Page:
Increasing Your Focus And Attention
Your ability to focus and concentrate impacts nearly every area of life from career to relationships to creativity, productivity, and more. In an increasingly noisy world with multibillion-dollar industries designed to capture your attention, the potential for distraction is endless and it's easy to wind up feeling scattered, unproductive, and frustrated.
Fortunately, the ability to focus and concentrate can be trained and enhanced with lifestyle choices. Try the following strategies to boost your ability to stay focused and attentive so that you can do more of what matters and tune out the rest.
You are always training your brain. If you have 17 tabs open and you're jumping from one task to the next, your brain is learning to be distracted. You can support increased focus and attention by turning off phone notifications, keeping your phone on "do not disturb" or in a separate room while working, closing browser tabs, batching email, and giving yourself boundaries around social media.
Keep in mind that the brain can only concentrate on one task at a time. While multitasking is possible, it requires the brain to jump back and forth from one job to the other. There's a cost to this. For instance, have you ever been in the middle of writing an important document and someone interrupts you? It takes a moment to get back into the mindset of where you were. Imagine the time cost of this happening hundreds of times per day.
Research indicates that increased attention is among the many benefits of having a regular meditation practice. Meditation also provides the ability to put some space between you and your thoughts so that you can choose what actually matters to you and be intentional with your attention. Focus requires that you not only choose what matters in this moment, but also that you choose what doesn't matter so that it can be eliminated.
Eat a Diet for a Healthy Inflammatory Response
A diet high in colorful fruits and vegetables is packed with antioxidants that support optimal brain function. Omega-3 fatty acids are another key component of a diet that supports a healthy brain that's capable of sustained attention. If you're not sure where to begin, start with these five brain foods: leafy greens, blueberries, eggs, walnuts, and salmon.
Include Herbal Support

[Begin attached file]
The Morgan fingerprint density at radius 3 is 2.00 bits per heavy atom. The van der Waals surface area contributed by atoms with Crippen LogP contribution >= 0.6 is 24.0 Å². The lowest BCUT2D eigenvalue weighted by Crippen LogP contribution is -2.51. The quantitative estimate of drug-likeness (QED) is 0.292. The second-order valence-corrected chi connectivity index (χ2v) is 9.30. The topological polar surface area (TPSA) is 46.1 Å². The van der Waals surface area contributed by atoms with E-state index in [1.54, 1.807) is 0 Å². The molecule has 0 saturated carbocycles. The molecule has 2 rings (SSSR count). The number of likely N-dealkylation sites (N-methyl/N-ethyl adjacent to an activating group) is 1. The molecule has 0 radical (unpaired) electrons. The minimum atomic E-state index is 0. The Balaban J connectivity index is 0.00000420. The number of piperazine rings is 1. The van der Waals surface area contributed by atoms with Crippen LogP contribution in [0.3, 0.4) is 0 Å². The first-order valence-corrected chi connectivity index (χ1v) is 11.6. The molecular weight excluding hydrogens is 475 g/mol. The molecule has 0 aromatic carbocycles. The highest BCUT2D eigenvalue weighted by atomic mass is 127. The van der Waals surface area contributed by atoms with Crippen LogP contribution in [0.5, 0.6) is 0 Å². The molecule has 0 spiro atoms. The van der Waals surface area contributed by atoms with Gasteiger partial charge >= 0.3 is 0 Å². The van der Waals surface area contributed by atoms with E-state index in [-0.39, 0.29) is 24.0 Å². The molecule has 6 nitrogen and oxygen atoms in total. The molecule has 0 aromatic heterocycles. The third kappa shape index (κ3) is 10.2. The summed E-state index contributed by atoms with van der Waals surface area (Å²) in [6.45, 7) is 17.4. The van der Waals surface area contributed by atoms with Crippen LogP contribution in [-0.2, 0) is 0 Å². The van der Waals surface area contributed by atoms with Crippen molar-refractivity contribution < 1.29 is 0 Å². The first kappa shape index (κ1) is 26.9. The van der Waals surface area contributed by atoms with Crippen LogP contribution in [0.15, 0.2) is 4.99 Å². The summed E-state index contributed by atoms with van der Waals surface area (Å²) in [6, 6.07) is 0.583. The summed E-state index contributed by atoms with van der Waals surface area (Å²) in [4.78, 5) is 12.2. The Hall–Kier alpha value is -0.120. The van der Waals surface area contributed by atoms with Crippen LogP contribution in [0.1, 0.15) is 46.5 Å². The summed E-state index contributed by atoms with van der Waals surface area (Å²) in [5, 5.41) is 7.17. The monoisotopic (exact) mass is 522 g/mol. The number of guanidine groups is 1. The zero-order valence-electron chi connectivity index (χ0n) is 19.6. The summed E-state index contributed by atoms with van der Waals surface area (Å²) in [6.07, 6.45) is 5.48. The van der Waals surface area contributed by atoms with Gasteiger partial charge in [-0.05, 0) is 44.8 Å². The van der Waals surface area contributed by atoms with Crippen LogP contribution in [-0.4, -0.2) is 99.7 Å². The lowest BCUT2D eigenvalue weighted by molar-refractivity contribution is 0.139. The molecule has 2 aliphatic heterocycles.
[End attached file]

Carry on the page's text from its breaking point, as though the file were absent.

In addition to lifestyle practices, herbal allies are an excellent way to support enhanced focus and attention. Herbs such as gotu kola, ginkgo biloba, ginseng, Lemon Balm, Eleuthero, and bacopa are all great for brain health. These can be taken as tinctures or teas. Consider Genius Juice, which is a well-balanced formula that includes several of these herbs.
Remember that your ability to focus and pay attention plays a large part in the quality of your life! Which of these tips can you incorporate into your life today?
- Product Profile: Genius Juice
- The Wonders of Gingko Biloba
- Gotu Kola: Medicinal Uses & Health Benefits
- Herbs That Can Help Your Memory
- The Impact Of Diet On Kids' Behavior
Writer Katie Gerber is a holistic health and nutrition coach serving clients locally in the front range as well as online. In 2014, she completed Aviva Romm's Herbal Medicine for Women certification. After thru-hiking the Pacific Crest Trail in 2014 and the Colorado Trail in 2016, Katie decided to use her botanical medicine and nutrition knowledge to help fellow wilderness lovers seeking more energy and better health. She transitioned from her career as a pastry chef, and enrolled in the Institute for Transformational Nutrition. She now uses her lifelong passion for holistic health with her background in the culinary arts to help people live healthier lives, in alignment with nature. Katie writes for several publications and speaks at local events. When she's not writing and working with clients, you'll most likely find her in the mountains, in the garden, or in the kitchen testing recipes. Find out more about Katie, her articles, and her adventures at her website.
For educational purposes only. This information has not been evaluated by the Food and Drug Administration. This information is not intended to diagnose, treat, cure, or prevent any disease, or sell any product.